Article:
In our administrative duties at the university we often found it useful to have a third person in the room during contentious meetings. The reputation of faculty members for nasty rhetoric is not unwarranted. The faculty lounge was Twitter before it was invented. The third person in the room would deflect the rhetoric because we would not be forced to respond directly to the rhetorical charges.
We felt that way about Ryan Streeter’s “The New Forgotten Man” in the National Review. From the title on down it is, at best, a misleading criticism of capitalism and what us capitalistic orphans stand for.
Sidebar One: We know Ryan’s article was a long time ago pundit-wise. It was in the 3/9/20 issue. We wanted to try and be as calm as possible. End Sidebar One.
Ryan’s title, of course, is from Amity Shlaes’ great book. You should read it. Amity is welcome at the orphanage. Here is a summary from Wikipedia:
The book begins with an anecdote of the 1937 recession, eight years after the Depression began, when Roosevelt adopted budget-balancing policies indistinguishable from the stereotype of what Hoover supposedly did. Shlaes presents her arguments in part by telling stories of self-starters who showed what the free market could have accomplished without the New Deal.
A better title for Ryan would be forgetting the forgotten man. Ryan starts out well when he is first describing the forgotten man as:
These are the shop owners, self-employed workers, small-scale entrepreneurs, and salaried employees who save their money and improve their credentials hoping to branch out and move up. They have long been at the heart of American economic growth, collectively creating massive numbers of jobs every year and keeping the American dream alive for themselves and others.
It is nice to see Ryan agree with us that innovation and economic growth are important. This clip would make him welcome at the orphanage. Unfortunately, for us orphans, he soon reverses course and smears the orphanage by saying:
The aftermath of the Great Recession, followed by Trump’s 2016 election, produced a new group of pro-worker conservatives [let’s call them reform cons] who advocate a combination of protectionism and industrial policy, expanded wage subsidies, new forms of unionizing, and new family benefits such as paid parental leave and more generous child tax credits and cash allowances. They have arisen in opposition to those—let’s call them the “traditional Reaganite conservatives” [the capitalistic orphans]—who endorse low taxes, limited government, and other policies [we are unsure what these other policies are but the previous sentence suggests free markets and free trade] that favor CEOs and managerial elites ostensibly in the name of economic growth. [Emphasis added]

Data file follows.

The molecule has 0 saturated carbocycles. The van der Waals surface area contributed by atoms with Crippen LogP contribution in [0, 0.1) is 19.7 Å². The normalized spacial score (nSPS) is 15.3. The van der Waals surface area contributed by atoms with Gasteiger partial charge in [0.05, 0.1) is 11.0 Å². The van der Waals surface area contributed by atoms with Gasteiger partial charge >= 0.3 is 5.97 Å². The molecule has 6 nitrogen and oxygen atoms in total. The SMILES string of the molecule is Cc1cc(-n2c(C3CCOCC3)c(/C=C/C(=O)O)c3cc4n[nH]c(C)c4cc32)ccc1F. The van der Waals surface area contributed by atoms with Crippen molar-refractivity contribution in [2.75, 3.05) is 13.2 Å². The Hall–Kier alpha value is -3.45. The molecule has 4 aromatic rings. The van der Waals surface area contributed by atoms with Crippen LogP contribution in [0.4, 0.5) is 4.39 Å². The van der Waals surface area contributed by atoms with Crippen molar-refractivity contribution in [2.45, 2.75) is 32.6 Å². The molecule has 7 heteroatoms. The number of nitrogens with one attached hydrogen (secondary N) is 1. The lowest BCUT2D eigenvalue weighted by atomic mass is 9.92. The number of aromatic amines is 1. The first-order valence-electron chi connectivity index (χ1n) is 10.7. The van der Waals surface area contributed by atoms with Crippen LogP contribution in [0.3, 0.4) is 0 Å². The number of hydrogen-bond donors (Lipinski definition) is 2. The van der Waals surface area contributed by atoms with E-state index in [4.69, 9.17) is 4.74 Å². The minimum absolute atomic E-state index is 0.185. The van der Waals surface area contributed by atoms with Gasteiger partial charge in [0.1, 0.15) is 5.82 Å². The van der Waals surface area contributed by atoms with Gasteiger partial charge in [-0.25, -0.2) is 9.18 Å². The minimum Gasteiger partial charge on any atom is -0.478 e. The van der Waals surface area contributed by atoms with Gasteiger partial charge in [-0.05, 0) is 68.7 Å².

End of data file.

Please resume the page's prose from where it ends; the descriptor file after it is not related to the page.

This is the paragraph that took us weeks to get over. We haven’t read every issue of the National Review but we doubt there was ever a paragraph quite this misleading in the history of that august journal. And, yes, that is our reaction after calming down.
Sidebar Two: Reagan, like all politicians, is not a pure free marketer. He is, however, fairly regarded as a free marketer despite his occasional lapses. We think Ryan fairly identifies him and his followers as free market and free trade folks we call capitalistic orphans. End Sidebar Two.
The third person we have invited into the room is Richard M. Reinsch II from National Affairs. He sets the story straight in his published comments from debating another reform con, Oren Cass:
We are all consumers, but we are not all manufacturing workers [or any other favored group]. The need to serve the consumer is key to the dynamism and creativity that epitomizes a market economy. While meeting this need can be challenging — and the price can be steep for those who fail — a market economy nonetheless provides the best jobs program on offer. After all, the choices of consumers determine which products or economic actions will work to our comparative advantage and which will not. Through this process of discovery, investors ultimately learn where to invest, workers learn where to work, and producers learn what resources they will need to bring goods and services to the market. This is how millions of new jobs are created — jobs in industries that previously did not even exist. This is not a neoliberal conspiracy or a degraded form of American consumerism, but a crucial feature of how trade increases the wealth of a country.
As Richard’s comments show, Ryan mischaracterizes both his group, reform cons, and the orphans in one short paragraph. The reform cons are not pro-worker. They are strongly supportive of a few workers while harming most of them. They also have little to offer the entrepreneurs that Ryan extolls in the first quote. Protection and industrial policy hurts most workers while helping some. Contrary to what Ryan says protectionism and other market restrictions are exactly what the CEOs and managerial elite want. That is one of the reasons they spend so much money trying to influence governmental policy.
Free markets and free trade is what consumers want. CEO’s and the managerial elite fight against them both because they don’t want it. Capitalistic orphans want free markets and free trade because it helps consumers. Yes, it also leads to economic growth that Deirdre reminds us is crucial to our current well-being and that of our children and grandchildren. We should see the reform cons like Ryan for what they are. They are trying to build a majority by giving big benefits to some while hoping that the damages to the majority will go unnoticed. It is an old formula and one that, unfortunately, often works.